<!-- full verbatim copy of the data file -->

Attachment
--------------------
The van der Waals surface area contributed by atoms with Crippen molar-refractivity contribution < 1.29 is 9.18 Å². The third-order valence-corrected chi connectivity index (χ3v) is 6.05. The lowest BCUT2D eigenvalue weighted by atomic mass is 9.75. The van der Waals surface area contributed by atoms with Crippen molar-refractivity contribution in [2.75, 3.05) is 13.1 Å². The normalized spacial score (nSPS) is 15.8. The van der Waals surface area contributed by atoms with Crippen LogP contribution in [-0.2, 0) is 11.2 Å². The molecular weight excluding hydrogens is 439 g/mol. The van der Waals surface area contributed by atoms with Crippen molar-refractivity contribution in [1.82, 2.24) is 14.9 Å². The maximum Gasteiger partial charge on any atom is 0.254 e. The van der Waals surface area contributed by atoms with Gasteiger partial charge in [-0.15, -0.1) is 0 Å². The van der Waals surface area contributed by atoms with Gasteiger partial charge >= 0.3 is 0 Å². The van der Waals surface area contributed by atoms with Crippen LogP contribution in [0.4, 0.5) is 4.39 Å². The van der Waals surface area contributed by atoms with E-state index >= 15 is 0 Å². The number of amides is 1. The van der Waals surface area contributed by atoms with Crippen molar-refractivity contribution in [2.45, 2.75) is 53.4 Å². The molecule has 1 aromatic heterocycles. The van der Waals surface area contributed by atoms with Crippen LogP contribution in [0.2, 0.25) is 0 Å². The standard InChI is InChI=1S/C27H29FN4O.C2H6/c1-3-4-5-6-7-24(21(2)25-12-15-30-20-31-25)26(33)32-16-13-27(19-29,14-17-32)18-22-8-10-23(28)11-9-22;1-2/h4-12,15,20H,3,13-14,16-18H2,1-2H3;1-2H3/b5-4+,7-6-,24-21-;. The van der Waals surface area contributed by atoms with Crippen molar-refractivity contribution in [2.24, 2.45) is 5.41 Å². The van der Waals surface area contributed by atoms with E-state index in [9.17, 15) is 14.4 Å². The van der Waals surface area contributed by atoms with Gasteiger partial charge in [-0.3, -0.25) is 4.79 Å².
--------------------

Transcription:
The van der Waals surface area contributed by atoms with Crippen molar-refractivity contribution < 1.29 is 9.18 Å². The third-order valence-corrected chi connectivity index (χ3v) is 6.05. The lowest BCUT2D eigenvalue weighted by atomic mass is 9.75. The van der Waals surface area contributed by atoms with Crippen molar-refractivity contribution in [2.75, 3.05) is 13.1 Å². The normalized spacial score (nSPS) is 15.8. The van der Waals surface area contributed by atoms with Crippen LogP contribution in [-0.2, 0) is 11.2 Å². The molecular weight excluding hydrogens is 439 g/mol. The van der Waals surface area contributed by atoms with Crippen molar-refractivity contribution in [1.82, 2.24) is 14.9 Å². The maximum Gasteiger partial charge on any atom is 0.254 e. The van der Waals surface area contributed by atoms with Gasteiger partial charge in [-0.15, -0.1) is 0 Å². The van der Waals surface area contributed by atoms with Gasteiger partial charge >= 0.3 is 0 Å². The van der Waals surface area contributed by atoms with Crippen LogP contribution in [0.4, 0.5) is 4.39 Å². The van der Waals surface area contributed by atoms with E-state index >= 15 is 0 Å². The number of amides is 1. The van der Waals surface area contributed by atoms with Crippen molar-refractivity contribution in [2.45, 2.75) is 53.4 Å². The molecule has 1 aromatic heterocycles. The van der Waals surface area contributed by atoms with Crippen LogP contribution in [0.2, 0.25) is 0 Å². The standard InChI is InChI=1S/C27H29FN4O.C2H6/c1-3-4-5-6-7-24(21(2)25-12-15-30-20-31-25)26(33)32-16-13-27(19-29,14-17-32)18-22-8-10-23(28)11-9-22;1-2/h4-12,15,20H,3,13-14,16-18H2,1-2H3;1-2H3/b5-4+,7-6-,24-21-;. The van der Waals surface area contributed by atoms with Crippen molar-refractivity contribution in [2.24, 2.45) is 5.41 Å². The van der Waals surface area contributed by atoms with E-state index in [9.17, 15) is 14.4 Å². The van der Waals surface area contributed by atoms with Gasteiger partial charge in [-0.3, -0.25) is 4.79 Å².